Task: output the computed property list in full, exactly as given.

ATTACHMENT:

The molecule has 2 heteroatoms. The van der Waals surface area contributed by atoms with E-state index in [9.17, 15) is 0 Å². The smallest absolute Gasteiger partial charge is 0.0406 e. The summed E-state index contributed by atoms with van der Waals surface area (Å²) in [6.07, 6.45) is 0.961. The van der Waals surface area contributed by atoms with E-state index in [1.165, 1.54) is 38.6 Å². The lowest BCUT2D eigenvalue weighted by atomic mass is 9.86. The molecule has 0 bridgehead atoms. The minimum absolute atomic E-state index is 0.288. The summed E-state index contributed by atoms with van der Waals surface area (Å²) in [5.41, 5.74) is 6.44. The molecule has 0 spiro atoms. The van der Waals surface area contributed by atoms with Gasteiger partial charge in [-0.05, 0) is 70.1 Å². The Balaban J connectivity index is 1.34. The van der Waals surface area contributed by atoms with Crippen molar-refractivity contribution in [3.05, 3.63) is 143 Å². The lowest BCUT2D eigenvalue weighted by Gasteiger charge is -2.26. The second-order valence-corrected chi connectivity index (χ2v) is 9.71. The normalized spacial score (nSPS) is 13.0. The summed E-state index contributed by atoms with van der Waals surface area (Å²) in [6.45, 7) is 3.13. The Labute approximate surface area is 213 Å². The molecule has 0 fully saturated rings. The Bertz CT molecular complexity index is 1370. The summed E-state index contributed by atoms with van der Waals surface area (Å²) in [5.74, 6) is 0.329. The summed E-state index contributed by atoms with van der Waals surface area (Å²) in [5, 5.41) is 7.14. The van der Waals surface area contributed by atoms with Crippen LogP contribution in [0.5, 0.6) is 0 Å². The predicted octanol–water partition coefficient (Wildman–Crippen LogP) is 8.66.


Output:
The molecule has 2 heteroatoms. The van der Waals surface area contributed by atoms with E-state index in [9.17, 15) is 0 Å². The smallest absolute Gasteiger partial charge is 0.0406 e. The summed E-state index contributed by atoms with van der Waals surface area (Å²) in [6.07, 6.45) is 0.961. The van der Waals surface area contributed by atoms with E-state index in [1.165, 1.54) is 38.6 Å². The lowest BCUT2D eigenvalue weighted by atomic mass is 9.86. The molecule has 0 bridgehead atoms. The minimum absolute atomic E-state index is 0.288. The summed E-state index contributed by atoms with van der Waals surface area (Å²) in [5.41, 5.74) is 6.44. The molecule has 0 spiro atoms. The van der Waals surface area contributed by atoms with Gasteiger partial charge in [-0.05, 0) is 70.1 Å². The Balaban J connectivity index is 1.34. The van der Waals surface area contributed by atoms with Crippen molar-refractivity contribution in [3.05, 3.63) is 143 Å². The lowest BCUT2D eigenvalue weighted by Gasteiger charge is -2.26. The second-order valence-corrected chi connectivity index (χ2v) is 9.71. The normalized spacial score (nSPS) is 13.0. The summed E-state index contributed by atoms with van der Waals surface area (Å²) in [6.45, 7) is 3.13. The Labute approximate surface area is 213 Å². The molecule has 0 fully saturated rings. The Bertz CT molecular complexity index is 1370. The summed E-state index contributed by atoms with van der Waals surface area (Å²) in [5.74, 6) is 0.329. The summed E-state index contributed by atoms with van der Waals surface area (Å²) in [5, 5.41) is 7.14. The van der Waals surface area contributed by atoms with Crippen LogP contribution in [0.5, 0.6) is 0 Å². The predicted octanol–water partition coefficient (Wildman–Crippen LogP) is 8.66.